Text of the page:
Can You Trust Your Mobile Apps?
You can never know whether or not that app you just downloaded to your smartphone can expose your data or identity to risk. While Google Play and the iTunes store certainly put efforts into ensuring that users can safely browse their app stores, it’s unlikely that they can find every single malicious app out there before it infects someone’s device. Therefore, you need to consider the following measures to ensure that you don’t put your business at risk by downloading unsecure apps.
Google Play Protect is one measure that is helping users identify malicious apps on their phones. It’s not an actual app on your device--rather, it’s a feature that is implemented on the Google Play app store. Google Play Protect basically scans your apps in the background to detect any dangerous applications on your device. You can manually scan your device for threats as well, improve harmful app detection by extending the scanning to any apps not installed through the Google Play store. To do so, open the Google Play Store App, tap the menu on the left, and scroll down and select Play Protect from the menu.
One noteworthy downfall of Google Play Protect is that it doesn’t immediately scan an installed app. Instead, what we recommend is before opening the app for the first time, scan it with Google Play Protect first. However, we do recommend approaching any new app with a grain of salt, starting even before you download it from the Google Play store.
While Google Play Protect can offer some ways to keep your mobile devices safe, you should still consider the following tips to approach downloading new apps as mindfully as possible.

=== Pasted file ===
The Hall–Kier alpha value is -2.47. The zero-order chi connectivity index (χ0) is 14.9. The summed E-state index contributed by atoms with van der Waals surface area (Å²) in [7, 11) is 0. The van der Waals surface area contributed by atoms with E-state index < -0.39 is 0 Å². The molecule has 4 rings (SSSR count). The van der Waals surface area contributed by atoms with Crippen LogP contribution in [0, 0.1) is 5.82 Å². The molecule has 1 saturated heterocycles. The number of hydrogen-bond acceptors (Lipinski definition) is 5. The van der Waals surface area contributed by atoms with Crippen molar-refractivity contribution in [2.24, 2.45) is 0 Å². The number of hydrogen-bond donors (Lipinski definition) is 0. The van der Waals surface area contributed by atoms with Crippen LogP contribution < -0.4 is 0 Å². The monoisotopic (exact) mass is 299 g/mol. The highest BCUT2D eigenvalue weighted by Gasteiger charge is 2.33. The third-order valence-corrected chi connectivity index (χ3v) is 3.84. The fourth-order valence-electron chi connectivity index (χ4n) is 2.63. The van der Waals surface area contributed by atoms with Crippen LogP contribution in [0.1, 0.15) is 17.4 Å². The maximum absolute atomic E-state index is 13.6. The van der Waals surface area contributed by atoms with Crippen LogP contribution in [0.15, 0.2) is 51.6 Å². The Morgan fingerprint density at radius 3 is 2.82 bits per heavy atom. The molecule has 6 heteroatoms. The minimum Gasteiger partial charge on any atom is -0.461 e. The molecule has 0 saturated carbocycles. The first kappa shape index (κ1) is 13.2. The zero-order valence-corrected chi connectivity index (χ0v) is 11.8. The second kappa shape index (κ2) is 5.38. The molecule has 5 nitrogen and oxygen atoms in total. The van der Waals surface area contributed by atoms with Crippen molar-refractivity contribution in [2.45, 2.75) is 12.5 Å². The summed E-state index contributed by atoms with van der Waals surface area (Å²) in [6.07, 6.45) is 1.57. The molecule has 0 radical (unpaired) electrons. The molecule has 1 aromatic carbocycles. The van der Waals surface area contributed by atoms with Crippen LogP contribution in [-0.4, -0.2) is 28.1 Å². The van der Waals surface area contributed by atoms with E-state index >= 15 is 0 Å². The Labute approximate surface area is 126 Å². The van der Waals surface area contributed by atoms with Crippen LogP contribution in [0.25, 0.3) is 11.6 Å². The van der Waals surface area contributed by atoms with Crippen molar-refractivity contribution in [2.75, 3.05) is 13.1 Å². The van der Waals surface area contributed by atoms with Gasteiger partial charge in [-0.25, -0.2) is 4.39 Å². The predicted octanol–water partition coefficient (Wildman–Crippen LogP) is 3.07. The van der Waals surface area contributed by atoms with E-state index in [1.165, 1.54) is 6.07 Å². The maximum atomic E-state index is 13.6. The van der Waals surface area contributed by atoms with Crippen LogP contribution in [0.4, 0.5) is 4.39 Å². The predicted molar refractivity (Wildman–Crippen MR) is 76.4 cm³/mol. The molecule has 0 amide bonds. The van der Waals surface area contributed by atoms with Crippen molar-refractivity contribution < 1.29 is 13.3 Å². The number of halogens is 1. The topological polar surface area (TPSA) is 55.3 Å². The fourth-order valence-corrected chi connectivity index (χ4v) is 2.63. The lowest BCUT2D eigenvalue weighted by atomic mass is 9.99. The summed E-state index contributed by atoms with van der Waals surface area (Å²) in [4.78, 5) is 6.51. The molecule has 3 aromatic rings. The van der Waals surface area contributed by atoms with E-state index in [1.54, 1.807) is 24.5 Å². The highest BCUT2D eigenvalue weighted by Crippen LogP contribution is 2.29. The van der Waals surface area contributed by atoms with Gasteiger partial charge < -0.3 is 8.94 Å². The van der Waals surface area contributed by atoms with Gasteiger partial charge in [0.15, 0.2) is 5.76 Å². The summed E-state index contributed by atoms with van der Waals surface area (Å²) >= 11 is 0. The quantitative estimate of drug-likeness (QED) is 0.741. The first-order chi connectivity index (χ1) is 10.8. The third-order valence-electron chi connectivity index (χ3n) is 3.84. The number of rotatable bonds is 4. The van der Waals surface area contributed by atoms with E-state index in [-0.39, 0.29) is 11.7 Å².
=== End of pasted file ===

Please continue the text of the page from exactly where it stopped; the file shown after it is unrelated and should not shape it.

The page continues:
- Download apps from trustworthy sources: Sometimes you might find a link to an app while looking through frequently asked questions or message boards. Be sure that you don’t download apps from external sources, as there is a higher chance that they could put your business in harm’s way. Make sure that any apps you download are reputable and from the Google Play Store. Most Android phones are set up to not allow this by default.
- Check app permissions before downloading: Depending on the type of app you’re downloading, it might ask for access to certain information or functions on your device. It’s up to you to determine whether or not the app is accessing too much, or something that doesn’t make sense. For example, a flashlight app shouldn’t need access to your calls or text messages.
- Implement a Bring Your Own Device (BYOD) policy: Chances are that your employees have multiple devices that they will bring to the office every day, including a laptop, tablet, and smartphone. Therefore, it makes sense that you have a solution implemented that manages risk from these devices. We recommend a BYOD policy that includes whitelisting and blacklisting apps, remote wiping of compromised devices, and comprehensive mobile security.
To improve the way that your business handles mobile devices and security, reach out to Directive at 607.433.2200.
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